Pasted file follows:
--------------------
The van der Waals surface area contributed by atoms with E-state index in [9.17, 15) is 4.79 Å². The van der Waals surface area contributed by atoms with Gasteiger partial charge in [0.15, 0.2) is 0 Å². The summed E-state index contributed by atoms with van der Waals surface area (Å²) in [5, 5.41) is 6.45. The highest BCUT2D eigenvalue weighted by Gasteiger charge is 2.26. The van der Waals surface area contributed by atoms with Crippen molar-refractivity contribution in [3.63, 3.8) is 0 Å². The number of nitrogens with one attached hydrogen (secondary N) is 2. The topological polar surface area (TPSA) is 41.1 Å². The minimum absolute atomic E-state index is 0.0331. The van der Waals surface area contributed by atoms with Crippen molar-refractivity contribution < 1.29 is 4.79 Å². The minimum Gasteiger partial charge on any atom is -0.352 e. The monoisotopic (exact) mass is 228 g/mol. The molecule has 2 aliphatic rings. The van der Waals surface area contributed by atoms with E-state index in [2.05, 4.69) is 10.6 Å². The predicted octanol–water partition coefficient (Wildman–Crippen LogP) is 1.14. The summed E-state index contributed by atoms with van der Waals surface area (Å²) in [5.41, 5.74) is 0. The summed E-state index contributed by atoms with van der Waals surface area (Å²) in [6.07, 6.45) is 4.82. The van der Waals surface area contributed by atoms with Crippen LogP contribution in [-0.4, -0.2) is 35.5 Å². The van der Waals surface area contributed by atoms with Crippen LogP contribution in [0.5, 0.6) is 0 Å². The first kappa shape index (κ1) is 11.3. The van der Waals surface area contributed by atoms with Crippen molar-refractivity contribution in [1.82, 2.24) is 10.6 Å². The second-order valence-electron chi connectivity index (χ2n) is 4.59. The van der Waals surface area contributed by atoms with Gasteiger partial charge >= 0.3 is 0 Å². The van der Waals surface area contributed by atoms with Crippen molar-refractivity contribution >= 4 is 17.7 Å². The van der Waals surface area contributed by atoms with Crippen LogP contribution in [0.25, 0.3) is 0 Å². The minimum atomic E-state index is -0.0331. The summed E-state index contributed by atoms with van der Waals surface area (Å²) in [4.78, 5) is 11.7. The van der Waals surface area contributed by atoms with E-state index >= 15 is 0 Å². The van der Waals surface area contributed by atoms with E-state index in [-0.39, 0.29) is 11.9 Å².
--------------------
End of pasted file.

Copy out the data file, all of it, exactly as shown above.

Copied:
The van der Waals surface area contributed by atoms with E-state index in [9.17, 15) is 4.79 Å². The van der Waals surface area contributed by atoms with Gasteiger partial charge in [0.15, 0.2) is 0 Å². The summed E-state index contributed by atoms with van der Waals surface area (Å²) in [5, 5.41) is 6.45. The highest BCUT2D eigenvalue weighted by Gasteiger charge is 2.26. The van der Waals surface area contributed by atoms with Crippen molar-refractivity contribution in [3.63, 3.8) is 0 Å². The number of nitrogens with one attached hydrogen (secondary N) is 2. The topological polar surface area (TPSA) is 41.1 Å². The minimum absolute atomic E-state index is 0.0331. The van der Waals surface area contributed by atoms with Crippen molar-refractivity contribution < 1.29 is 4.79 Å². The minimum Gasteiger partial charge on any atom is -0.352 e. The monoisotopic (exact) mass is 228 g/mol. The molecule has 2 aliphatic rings. The van der Waals surface area contributed by atoms with E-state index in [2.05, 4.69) is 10.6 Å². The predicted octanol–water partition coefficient (Wildman–Crippen LogP) is 1.14. The summed E-state index contributed by atoms with van der Waals surface area (Å²) in [5.41, 5.74) is 0. The summed E-state index contributed by atoms with van der Waals surface area (Å²) in [6.07, 6.45) is 4.82. The van der Waals surface area contributed by atoms with Crippen LogP contribution in [-0.4, -0.2) is 35.5 Å². The van der Waals surface area contributed by atoms with Crippen LogP contribution in [0.5, 0.6) is 0 Å². The first kappa shape index (κ1) is 11.3. The van der Waals surface area contributed by atoms with Crippen molar-refractivity contribution in [1.82, 2.24) is 10.6 Å². The second-order valence-electron chi connectivity index (χ2n) is 4.59. The van der Waals surface area contributed by atoms with Gasteiger partial charge >= 0.3 is 0 Å². The van der Waals surface area contributed by atoms with Crippen molar-refractivity contribution >= 4 is 17.7 Å². The van der Waals surface area contributed by atoms with Crippen LogP contribution in [0.25, 0.3) is 0 Å². The minimum atomic E-state index is -0.0331. The summed E-state index contributed by atoms with van der Waals surface area (Å²) in [4.78, 5) is 11.7. The van der Waals surface area contributed by atoms with E-state index >= 15 is 0 Å². The van der Waals surface area contributed by atoms with E-state index in [-0.39, 0.29) is 11.9 Å².